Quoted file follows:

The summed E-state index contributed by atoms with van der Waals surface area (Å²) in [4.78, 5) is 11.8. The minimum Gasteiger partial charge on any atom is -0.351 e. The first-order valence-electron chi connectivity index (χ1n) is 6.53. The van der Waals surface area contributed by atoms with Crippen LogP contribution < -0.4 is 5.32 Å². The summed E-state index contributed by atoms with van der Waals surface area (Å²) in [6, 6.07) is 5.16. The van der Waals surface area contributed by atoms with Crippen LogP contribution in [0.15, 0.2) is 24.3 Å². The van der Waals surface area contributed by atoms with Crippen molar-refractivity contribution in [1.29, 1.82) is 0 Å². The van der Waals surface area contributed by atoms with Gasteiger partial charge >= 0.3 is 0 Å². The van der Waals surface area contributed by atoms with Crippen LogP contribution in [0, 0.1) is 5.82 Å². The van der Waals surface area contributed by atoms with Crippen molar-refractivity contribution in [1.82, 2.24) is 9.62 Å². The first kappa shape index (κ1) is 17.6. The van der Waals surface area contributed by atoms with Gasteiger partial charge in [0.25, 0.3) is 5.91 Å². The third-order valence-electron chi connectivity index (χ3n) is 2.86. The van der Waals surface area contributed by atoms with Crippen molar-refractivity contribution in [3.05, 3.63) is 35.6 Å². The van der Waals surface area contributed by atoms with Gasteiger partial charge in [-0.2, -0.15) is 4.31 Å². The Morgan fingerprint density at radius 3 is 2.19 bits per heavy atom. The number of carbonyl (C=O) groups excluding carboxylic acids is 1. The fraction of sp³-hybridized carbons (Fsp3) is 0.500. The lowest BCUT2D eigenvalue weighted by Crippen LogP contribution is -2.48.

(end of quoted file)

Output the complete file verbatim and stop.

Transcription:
The summed E-state index contributed by atoms with van der Waals surface area (Å²) in [4.78, 5) is 11.8. The minimum Gasteiger partial charge on any atom is -0.351 e. The first-order valence-electron chi connectivity index (χ1n) is 6.53. The van der Waals surface area contributed by atoms with Crippen LogP contribution < -0.4 is 5.32 Å². The summed E-state index contributed by atoms with van der Waals surface area (Å²) in [6, 6.07) is 5.16. The van der Waals surface area contributed by atoms with Crippen LogP contribution in [0.15, 0.2) is 24.3 Å². The van der Waals surface area contributed by atoms with Crippen molar-refractivity contribution in [1.29, 1.82) is 0 Å². The van der Waals surface area contributed by atoms with Gasteiger partial charge >= 0.3 is 0 Å². The van der Waals surface area contributed by atoms with Crippen LogP contribution in [0, 0.1) is 5.82 Å². The van der Waals surface area contributed by atoms with Crippen molar-refractivity contribution in [1.82, 2.24) is 9.62 Å². The first kappa shape index (κ1) is 17.6. The van der Waals surface area contributed by atoms with Gasteiger partial charge in [0.25, 0.3) is 5.91 Å². The third-order valence-electron chi connectivity index (χ3n) is 2.86. The van der Waals surface area contributed by atoms with Crippen molar-refractivity contribution in [3.05, 3.63) is 35.6 Å². The van der Waals surface area contributed by atoms with Gasteiger partial charge in [-0.2, -0.15) is 4.31 Å². The Morgan fingerprint density at radius 3 is 2.19 bits per heavy atom. The number of carbonyl (C=O) groups excluding carboxylic acids is 1. The fraction of sp³-hybridized carbons (Fsp3) is 0.500. The lowest BCUT2D eigenvalue weighted by Crippen LogP contribution is -2.48.